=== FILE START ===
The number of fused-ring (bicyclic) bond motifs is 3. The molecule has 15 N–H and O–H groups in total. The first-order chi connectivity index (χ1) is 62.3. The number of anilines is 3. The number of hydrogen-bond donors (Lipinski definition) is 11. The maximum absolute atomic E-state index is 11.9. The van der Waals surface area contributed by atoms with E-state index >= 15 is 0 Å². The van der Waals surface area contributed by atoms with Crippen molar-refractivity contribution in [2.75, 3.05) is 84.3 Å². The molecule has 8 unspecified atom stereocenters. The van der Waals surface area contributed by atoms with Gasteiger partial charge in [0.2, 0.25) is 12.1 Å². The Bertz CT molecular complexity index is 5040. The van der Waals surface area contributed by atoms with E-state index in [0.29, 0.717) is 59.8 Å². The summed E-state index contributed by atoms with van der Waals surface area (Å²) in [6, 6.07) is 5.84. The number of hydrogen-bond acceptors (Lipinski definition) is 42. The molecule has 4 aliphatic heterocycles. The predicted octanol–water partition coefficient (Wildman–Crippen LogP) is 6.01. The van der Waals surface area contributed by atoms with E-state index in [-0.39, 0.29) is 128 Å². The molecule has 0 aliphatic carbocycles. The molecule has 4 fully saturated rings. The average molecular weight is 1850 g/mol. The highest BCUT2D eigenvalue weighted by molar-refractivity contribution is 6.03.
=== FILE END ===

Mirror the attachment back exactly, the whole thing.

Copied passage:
The number of fused-ring (bicyclic) bond motifs is 3. The molecule has 15 N–H and O–H groups in total. The first-order chi connectivity index (χ1) is 62.3. The number of anilines is 3. The number of hydrogen-bond donors (Lipinski definition) is 11. The maximum absolute atomic E-state index is 11.9. The van der Waals surface area contributed by atoms with E-state index >= 15 is 0 Å². The van der Waals surface area contributed by atoms with Crippen molar-refractivity contribution in [2.75, 3.05) is 84.3 Å². The molecule has 8 unspecified atom stereocenters. The van der Waals surface area contributed by atoms with Gasteiger partial charge in [0.2, 0.25) is 12.1 Å². The Bertz CT molecular complexity index is 5040. The van der Waals surface area contributed by atoms with E-state index in [0.29, 0.717) is 59.8 Å². The summed E-state index contributed by atoms with van der Waals surface area (Å²) in [6, 6.07) is 5.84. The number of hydrogen-bond acceptors (Lipinski definition) is 42. The molecule has 4 aliphatic heterocycles. The predicted octanol–water partition coefficient (Wildman–Crippen LogP) is 6.01. The van der Waals surface area contributed by atoms with E-state index in [-0.39, 0.29) is 128 Å². The molecule has 0 aliphatic carbocycles. The molecule has 4 fully saturated rings. The average molecular weight is 1850 g/mol. The highest BCUT2D eigenvalue weighted by molar-refractivity contribution is 6.03.